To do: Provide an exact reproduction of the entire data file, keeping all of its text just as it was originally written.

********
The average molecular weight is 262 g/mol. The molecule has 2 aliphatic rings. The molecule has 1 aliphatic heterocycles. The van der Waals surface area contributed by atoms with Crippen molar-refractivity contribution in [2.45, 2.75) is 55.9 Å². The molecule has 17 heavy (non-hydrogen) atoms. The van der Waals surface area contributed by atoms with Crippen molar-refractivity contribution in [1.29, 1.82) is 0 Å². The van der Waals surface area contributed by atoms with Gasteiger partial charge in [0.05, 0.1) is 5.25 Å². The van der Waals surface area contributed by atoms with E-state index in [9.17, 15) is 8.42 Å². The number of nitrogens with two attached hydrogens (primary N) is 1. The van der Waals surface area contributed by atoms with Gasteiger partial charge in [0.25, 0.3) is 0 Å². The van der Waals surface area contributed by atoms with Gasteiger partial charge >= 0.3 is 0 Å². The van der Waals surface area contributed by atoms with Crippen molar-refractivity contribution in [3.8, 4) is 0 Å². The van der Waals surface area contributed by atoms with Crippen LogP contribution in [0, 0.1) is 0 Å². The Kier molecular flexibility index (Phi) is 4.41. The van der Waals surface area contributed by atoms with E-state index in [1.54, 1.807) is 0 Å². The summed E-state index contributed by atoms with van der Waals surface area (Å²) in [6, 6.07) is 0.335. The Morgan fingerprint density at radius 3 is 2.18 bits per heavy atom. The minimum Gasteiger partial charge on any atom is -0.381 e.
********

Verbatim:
The average molecular weight is 262 g/mol. The molecule has 2 aliphatic rings. The molecule has 1 aliphatic heterocycles. The van der Waals surface area contributed by atoms with Crippen molar-refractivity contribution in [2.45, 2.75) is 55.9 Å². The molecule has 17 heavy (non-hydrogen) atoms. The van der Waals surface area contributed by atoms with Crippen molar-refractivity contribution in [1.29, 1.82) is 0 Å². The van der Waals surface area contributed by atoms with Gasteiger partial charge in [0.05, 0.1) is 5.25 Å². The van der Waals surface area contributed by atoms with E-state index in [9.17, 15) is 8.42 Å². The number of nitrogens with two attached hydrogens (primary N) is 1. The van der Waals surface area contributed by atoms with Gasteiger partial charge in [0.25, 0.3) is 0 Å². The van der Waals surface area contributed by atoms with Gasteiger partial charge >= 0.3 is 0 Å². The van der Waals surface area contributed by atoms with Crippen molar-refractivity contribution in [3.8, 4) is 0 Å². The van der Waals surface area contributed by atoms with Crippen LogP contribution in [0, 0.1) is 0 Å². The Kier molecular flexibility index (Phi) is 4.41. The van der Waals surface area contributed by atoms with E-state index in [1.54, 1.807) is 0 Å². The summed E-state index contributed by atoms with van der Waals surface area (Å²) in [6, 6.07) is 0.335. The Morgan fingerprint density at radius 3 is 2.18 bits per heavy atom. The minimum Gasteiger partial charge on any atom is -0.381 e.